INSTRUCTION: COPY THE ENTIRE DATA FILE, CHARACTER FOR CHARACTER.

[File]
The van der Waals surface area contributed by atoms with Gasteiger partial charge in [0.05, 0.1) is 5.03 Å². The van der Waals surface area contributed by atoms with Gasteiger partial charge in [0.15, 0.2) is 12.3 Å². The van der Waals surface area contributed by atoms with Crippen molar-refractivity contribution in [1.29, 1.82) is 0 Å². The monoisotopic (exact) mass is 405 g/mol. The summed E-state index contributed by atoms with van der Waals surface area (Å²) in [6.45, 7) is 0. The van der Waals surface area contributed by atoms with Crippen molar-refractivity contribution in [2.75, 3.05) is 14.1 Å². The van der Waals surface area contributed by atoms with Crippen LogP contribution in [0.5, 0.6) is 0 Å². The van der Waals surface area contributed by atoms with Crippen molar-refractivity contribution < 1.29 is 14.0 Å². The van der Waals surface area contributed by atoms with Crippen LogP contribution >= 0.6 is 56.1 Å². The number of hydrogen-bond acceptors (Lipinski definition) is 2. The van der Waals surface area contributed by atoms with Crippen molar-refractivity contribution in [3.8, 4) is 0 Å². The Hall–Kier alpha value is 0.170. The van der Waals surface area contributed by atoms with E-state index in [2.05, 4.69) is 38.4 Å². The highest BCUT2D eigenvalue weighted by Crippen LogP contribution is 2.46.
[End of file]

The van der Waals surface area contributed by atoms with Gasteiger partial charge in [0.05, 0.1) is 5.03 Å². The van der Waals surface area contributed by atoms with Gasteiger partial charge in [0.15, 0.2) is 12.3 Å². The van der Waals surface area contributed by atoms with Crippen molar-refractivity contribution in [1.29, 1.82) is 0 Å². The monoisotopic (exact) mass is 405 g/mol. The summed E-state index contributed by atoms with van der Waals surface area (Å²) in [6.45, 7) is 0. The van der Waals surface area contributed by atoms with Crippen molar-refractivity contribution in [2.75, 3.05) is 14.1 Å². The van der Waals surface area contributed by atoms with Crippen LogP contribution in [0.5, 0.6) is 0 Å². The van der Waals surface area contributed by atoms with Crippen molar-refractivity contribution < 1.29 is 14.0 Å². The van der Waals surface area contributed by atoms with Crippen LogP contribution >= 0.6 is 56.1 Å². The number of hydrogen-bond acceptors (Lipinski definition) is 2. The van der Waals surface area contributed by atoms with Crippen molar-refractivity contribution in [3.8, 4) is 0 Å². The Hall–Kier alpha value is 0.170. The van der Waals surface area contributed by atoms with E-state index in [2.05, 4.69) is 38.4 Å². The highest BCUT2D eigenvalue weighted by Crippen LogP contribution is 2.46.